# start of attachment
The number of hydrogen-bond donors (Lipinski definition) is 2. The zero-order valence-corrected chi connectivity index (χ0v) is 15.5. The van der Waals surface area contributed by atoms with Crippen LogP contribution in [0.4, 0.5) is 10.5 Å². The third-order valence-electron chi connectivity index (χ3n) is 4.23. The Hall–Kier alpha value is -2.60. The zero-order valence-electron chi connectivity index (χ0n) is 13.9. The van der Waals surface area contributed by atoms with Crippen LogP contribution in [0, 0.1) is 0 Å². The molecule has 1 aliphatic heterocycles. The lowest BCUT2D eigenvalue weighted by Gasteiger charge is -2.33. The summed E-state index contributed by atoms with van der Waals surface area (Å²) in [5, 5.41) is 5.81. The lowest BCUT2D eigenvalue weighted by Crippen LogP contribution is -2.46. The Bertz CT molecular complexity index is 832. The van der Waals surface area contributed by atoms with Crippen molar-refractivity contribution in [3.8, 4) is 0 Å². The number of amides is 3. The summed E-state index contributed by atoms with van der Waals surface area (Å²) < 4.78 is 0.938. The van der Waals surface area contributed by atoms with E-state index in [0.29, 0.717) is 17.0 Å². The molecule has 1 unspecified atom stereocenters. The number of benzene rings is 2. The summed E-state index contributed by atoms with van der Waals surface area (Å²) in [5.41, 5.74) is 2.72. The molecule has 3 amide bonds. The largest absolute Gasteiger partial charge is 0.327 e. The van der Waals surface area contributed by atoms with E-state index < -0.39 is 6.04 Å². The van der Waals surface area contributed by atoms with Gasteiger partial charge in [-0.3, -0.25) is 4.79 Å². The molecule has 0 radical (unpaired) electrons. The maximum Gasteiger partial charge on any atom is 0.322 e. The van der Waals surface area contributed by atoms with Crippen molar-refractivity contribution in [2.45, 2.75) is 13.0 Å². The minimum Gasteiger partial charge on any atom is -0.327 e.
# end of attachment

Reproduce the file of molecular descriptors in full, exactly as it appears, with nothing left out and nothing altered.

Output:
The number of hydrogen-bond donors (Lipinski definition) is 2. The zero-order valence-corrected chi connectivity index (χ0v) is 15.5. The van der Waals surface area contributed by atoms with Crippen LogP contribution in [0.4, 0.5) is 10.5 Å². The third-order valence-electron chi connectivity index (χ3n) is 4.23. The Hall–Kier alpha value is -2.60. The zero-order valence-electron chi connectivity index (χ0n) is 13.9. The van der Waals surface area contributed by atoms with Crippen LogP contribution in [0, 0.1) is 0 Å². The molecule has 1 aliphatic heterocycles. The lowest BCUT2D eigenvalue weighted by Gasteiger charge is -2.33. The summed E-state index contributed by atoms with van der Waals surface area (Å²) in [5, 5.41) is 5.81. The lowest BCUT2D eigenvalue weighted by Crippen LogP contribution is -2.46. The Bertz CT molecular complexity index is 832. The van der Waals surface area contributed by atoms with Crippen molar-refractivity contribution in [3.8, 4) is 0 Å². The number of amides is 3. The summed E-state index contributed by atoms with van der Waals surface area (Å²) < 4.78 is 0.938. The van der Waals surface area contributed by atoms with E-state index in [0.29, 0.717) is 17.0 Å². The molecule has 1 unspecified atom stereocenters. The number of benzene rings is 2. The summed E-state index contributed by atoms with van der Waals surface area (Å²) in [5.41, 5.74) is 2.72. The molecule has 3 amide bonds. The largest absolute Gasteiger partial charge is 0.327 e. The van der Waals surface area contributed by atoms with E-state index < -0.39 is 6.04 Å². The van der Waals surface area contributed by atoms with Gasteiger partial charge in [-0.3, -0.25) is 4.79 Å². The molecule has 0 radical (unpaired) electrons. The maximum Gasteiger partial charge on any atom is 0.322 e. The van der Waals surface area contributed by atoms with Crippen molar-refractivity contribution in [2.45, 2.75) is 13.0 Å². The minimum Gasteiger partial charge on any atom is -0.327 e.